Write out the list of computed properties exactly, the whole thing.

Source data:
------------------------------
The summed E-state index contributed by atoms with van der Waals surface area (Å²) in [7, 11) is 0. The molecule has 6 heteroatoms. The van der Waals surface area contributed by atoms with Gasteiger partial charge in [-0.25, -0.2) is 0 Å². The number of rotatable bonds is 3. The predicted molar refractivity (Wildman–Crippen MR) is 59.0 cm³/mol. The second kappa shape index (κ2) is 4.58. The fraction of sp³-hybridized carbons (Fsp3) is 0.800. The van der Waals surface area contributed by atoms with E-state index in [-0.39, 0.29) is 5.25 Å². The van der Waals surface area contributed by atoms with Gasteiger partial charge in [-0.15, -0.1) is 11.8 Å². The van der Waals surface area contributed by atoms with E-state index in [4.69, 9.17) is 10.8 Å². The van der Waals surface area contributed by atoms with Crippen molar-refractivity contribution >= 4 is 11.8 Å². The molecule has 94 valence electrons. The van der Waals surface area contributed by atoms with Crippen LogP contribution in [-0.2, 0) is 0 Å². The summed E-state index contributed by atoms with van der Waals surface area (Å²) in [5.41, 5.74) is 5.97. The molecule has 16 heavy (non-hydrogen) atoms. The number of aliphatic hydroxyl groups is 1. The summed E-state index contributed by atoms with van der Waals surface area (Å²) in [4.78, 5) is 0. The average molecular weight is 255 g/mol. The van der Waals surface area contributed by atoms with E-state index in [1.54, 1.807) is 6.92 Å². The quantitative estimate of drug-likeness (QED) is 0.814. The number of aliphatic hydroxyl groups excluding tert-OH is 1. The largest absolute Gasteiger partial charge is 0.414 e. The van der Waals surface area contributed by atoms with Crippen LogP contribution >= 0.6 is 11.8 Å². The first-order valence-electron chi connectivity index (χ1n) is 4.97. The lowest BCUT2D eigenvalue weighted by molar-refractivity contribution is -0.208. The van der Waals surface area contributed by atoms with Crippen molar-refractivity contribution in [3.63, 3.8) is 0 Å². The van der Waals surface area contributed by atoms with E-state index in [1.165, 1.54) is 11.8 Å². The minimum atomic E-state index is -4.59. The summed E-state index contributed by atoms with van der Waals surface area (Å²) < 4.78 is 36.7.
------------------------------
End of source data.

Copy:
The summed E-state index contributed by atoms with van der Waals surface area (Å²) in [7, 11) is 0. The molecule has 6 heteroatoms. The van der Waals surface area contributed by atoms with Gasteiger partial charge in [-0.25, -0.2) is 0 Å². The number of rotatable bonds is 3. The predicted molar refractivity (Wildman–Crippen MR) is 59.0 cm³/mol. The second kappa shape index (κ2) is 4.58. The fraction of sp³-hybridized carbons (Fsp3) is 0.800. The van der Waals surface area contributed by atoms with E-state index in [-0.39, 0.29) is 5.25 Å². The van der Waals surface area contributed by atoms with Gasteiger partial charge in [-0.15, -0.1) is 11.8 Å². The van der Waals surface area contributed by atoms with E-state index in [4.69, 9.17) is 10.8 Å². The van der Waals surface area contributed by atoms with Crippen molar-refractivity contribution >= 4 is 11.8 Å². The molecule has 94 valence electrons. The van der Waals surface area contributed by atoms with Crippen LogP contribution in [-0.2, 0) is 0 Å². The summed E-state index contributed by atoms with van der Waals surface area (Å²) in [5.41, 5.74) is 5.97. The molecule has 16 heavy (non-hydrogen) atoms. The number of aliphatic hydroxyl groups is 1. The summed E-state index contributed by atoms with van der Waals surface area (Å²) in [4.78, 5) is 0. The average molecular weight is 255 g/mol. The van der Waals surface area contributed by atoms with E-state index in [1.54, 1.807) is 6.92 Å². The quantitative estimate of drug-likeness (QED) is 0.814. The number of aliphatic hydroxyl groups excluding tert-OH is 1. The largest absolute Gasteiger partial charge is 0.414 e. The van der Waals surface area contributed by atoms with Crippen LogP contribution >= 0.6 is 11.8 Å². The first-order valence-electron chi connectivity index (χ1n) is 4.97. The lowest BCUT2D eigenvalue weighted by molar-refractivity contribution is -0.208. The van der Waals surface area contributed by atoms with Crippen molar-refractivity contribution in [3.63, 3.8) is 0 Å². The van der Waals surface area contributed by atoms with E-state index in [1.165, 1.54) is 11.8 Å². The minimum atomic E-state index is -4.59. The summed E-state index contributed by atoms with van der Waals surface area (Å²) < 4.78 is 36.7.